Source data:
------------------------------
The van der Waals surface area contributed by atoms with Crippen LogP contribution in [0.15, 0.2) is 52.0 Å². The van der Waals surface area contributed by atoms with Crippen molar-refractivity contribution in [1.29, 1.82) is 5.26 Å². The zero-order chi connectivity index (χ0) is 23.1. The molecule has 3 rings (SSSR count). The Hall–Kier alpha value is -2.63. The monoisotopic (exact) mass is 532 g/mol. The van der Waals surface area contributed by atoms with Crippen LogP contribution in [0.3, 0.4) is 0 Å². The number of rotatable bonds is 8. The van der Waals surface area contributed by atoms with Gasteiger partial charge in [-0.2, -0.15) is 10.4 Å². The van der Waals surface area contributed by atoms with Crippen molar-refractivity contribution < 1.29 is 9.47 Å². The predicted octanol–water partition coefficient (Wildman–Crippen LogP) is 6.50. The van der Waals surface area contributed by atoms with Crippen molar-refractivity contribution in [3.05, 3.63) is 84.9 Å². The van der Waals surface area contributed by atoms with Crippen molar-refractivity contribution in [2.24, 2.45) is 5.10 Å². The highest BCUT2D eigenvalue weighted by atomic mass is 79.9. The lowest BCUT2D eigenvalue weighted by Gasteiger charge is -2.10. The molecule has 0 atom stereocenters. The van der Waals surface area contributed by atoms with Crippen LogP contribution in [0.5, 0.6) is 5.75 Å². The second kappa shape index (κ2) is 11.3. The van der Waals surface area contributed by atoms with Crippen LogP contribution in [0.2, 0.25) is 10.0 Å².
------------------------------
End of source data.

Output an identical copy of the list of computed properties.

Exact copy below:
The van der Waals surface area contributed by atoms with Crippen LogP contribution in [0.15, 0.2) is 52.0 Å². The van der Waals surface area contributed by atoms with Crippen molar-refractivity contribution in [1.29, 1.82) is 5.26 Å². The zero-order chi connectivity index (χ0) is 23.1. The molecule has 3 rings (SSSR count). The Hall–Kier alpha value is -2.63. The monoisotopic (exact) mass is 532 g/mol. The van der Waals surface area contributed by atoms with Crippen LogP contribution in [0.3, 0.4) is 0 Å². The number of rotatable bonds is 8. The van der Waals surface area contributed by atoms with Gasteiger partial charge in [-0.2, -0.15) is 10.4 Å². The van der Waals surface area contributed by atoms with Crippen molar-refractivity contribution < 1.29 is 9.47 Å². The predicted octanol–water partition coefficient (Wildman–Crippen LogP) is 6.50. The van der Waals surface area contributed by atoms with Crippen molar-refractivity contribution in [3.05, 3.63) is 84.9 Å². The van der Waals surface area contributed by atoms with Crippen molar-refractivity contribution in [2.24, 2.45) is 5.10 Å². The highest BCUT2D eigenvalue weighted by atomic mass is 79.9. The lowest BCUT2D eigenvalue weighted by Gasteiger charge is -2.10. The molecule has 0 atom stereocenters. The van der Waals surface area contributed by atoms with Crippen LogP contribution in [0.5, 0.6) is 5.75 Å². The second kappa shape index (κ2) is 11.3. The van der Waals surface area contributed by atoms with Crippen LogP contribution in [0.2, 0.25) is 10.0 Å².